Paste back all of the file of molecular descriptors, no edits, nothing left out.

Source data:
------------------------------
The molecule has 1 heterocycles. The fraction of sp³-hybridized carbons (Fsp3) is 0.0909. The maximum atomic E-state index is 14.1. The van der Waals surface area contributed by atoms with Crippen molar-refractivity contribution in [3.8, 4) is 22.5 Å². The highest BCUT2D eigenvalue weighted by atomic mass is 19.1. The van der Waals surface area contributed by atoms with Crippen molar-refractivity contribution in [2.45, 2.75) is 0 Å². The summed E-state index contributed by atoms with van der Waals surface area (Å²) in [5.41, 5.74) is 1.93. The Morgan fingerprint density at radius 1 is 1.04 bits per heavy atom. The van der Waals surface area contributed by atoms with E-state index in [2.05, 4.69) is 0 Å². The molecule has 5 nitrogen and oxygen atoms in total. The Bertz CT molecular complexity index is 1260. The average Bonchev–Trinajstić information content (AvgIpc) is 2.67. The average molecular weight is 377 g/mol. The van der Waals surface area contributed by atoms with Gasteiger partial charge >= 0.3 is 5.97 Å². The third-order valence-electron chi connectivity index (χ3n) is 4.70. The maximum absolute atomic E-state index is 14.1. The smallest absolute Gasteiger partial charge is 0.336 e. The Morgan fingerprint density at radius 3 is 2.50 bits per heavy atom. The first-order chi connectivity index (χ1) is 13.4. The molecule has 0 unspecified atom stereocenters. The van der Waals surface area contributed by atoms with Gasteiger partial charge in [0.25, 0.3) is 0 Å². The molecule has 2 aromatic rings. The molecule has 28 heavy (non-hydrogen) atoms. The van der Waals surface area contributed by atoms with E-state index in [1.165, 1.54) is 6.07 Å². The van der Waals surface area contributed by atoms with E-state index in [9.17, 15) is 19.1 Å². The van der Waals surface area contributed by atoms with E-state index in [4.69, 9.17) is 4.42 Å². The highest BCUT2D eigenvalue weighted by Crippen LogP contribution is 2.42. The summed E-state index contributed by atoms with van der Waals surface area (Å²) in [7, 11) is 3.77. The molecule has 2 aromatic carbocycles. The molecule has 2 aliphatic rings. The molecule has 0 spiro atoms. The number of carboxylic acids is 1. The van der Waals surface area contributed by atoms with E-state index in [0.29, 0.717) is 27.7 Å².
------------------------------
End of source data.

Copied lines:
The molecule has 1 heterocycles. The fraction of sp³-hybridized carbons (Fsp3) is 0.0909. The maximum atomic E-state index is 14.1. The van der Waals surface area contributed by atoms with Crippen molar-refractivity contribution in [3.8, 4) is 22.5 Å². The highest BCUT2D eigenvalue weighted by atomic mass is 19.1. The van der Waals surface area contributed by atoms with Crippen molar-refractivity contribution in [2.45, 2.75) is 0 Å². The summed E-state index contributed by atoms with van der Waals surface area (Å²) in [5.41, 5.74) is 1.93. The Morgan fingerprint density at radius 1 is 1.04 bits per heavy atom. The van der Waals surface area contributed by atoms with E-state index in [2.05, 4.69) is 0 Å². The molecule has 5 nitrogen and oxygen atoms in total. The Bertz CT molecular complexity index is 1260. The average Bonchev–Trinajstić information content (AvgIpc) is 2.67. The average molecular weight is 377 g/mol. The van der Waals surface area contributed by atoms with Gasteiger partial charge >= 0.3 is 5.97 Å². The third-order valence-electron chi connectivity index (χ3n) is 4.70. The maximum absolute atomic E-state index is 14.1. The smallest absolute Gasteiger partial charge is 0.336 e. The Morgan fingerprint density at radius 3 is 2.50 bits per heavy atom. The first-order chi connectivity index (χ1) is 13.4. The molecule has 0 unspecified atom stereocenters. The van der Waals surface area contributed by atoms with Gasteiger partial charge in [0.25, 0.3) is 0 Å². The molecule has 2 aromatic rings. The molecule has 28 heavy (non-hydrogen) atoms. The van der Waals surface area contributed by atoms with E-state index in [1.165, 1.54) is 6.07 Å². The van der Waals surface area contributed by atoms with E-state index in [9.17, 15) is 19.1 Å². The van der Waals surface area contributed by atoms with E-state index in [4.69, 9.17) is 4.42 Å². The highest BCUT2D eigenvalue weighted by Crippen LogP contribution is 2.42. The summed E-state index contributed by atoms with van der Waals surface area (Å²) in [7, 11) is 3.77. The molecule has 2 aromatic carbocycles. The molecule has 2 aliphatic rings. The molecule has 0 spiro atoms. The number of carboxylic acids is 1. The van der Waals surface area contributed by atoms with E-state index in [0.29, 0.717) is 27.7 Å².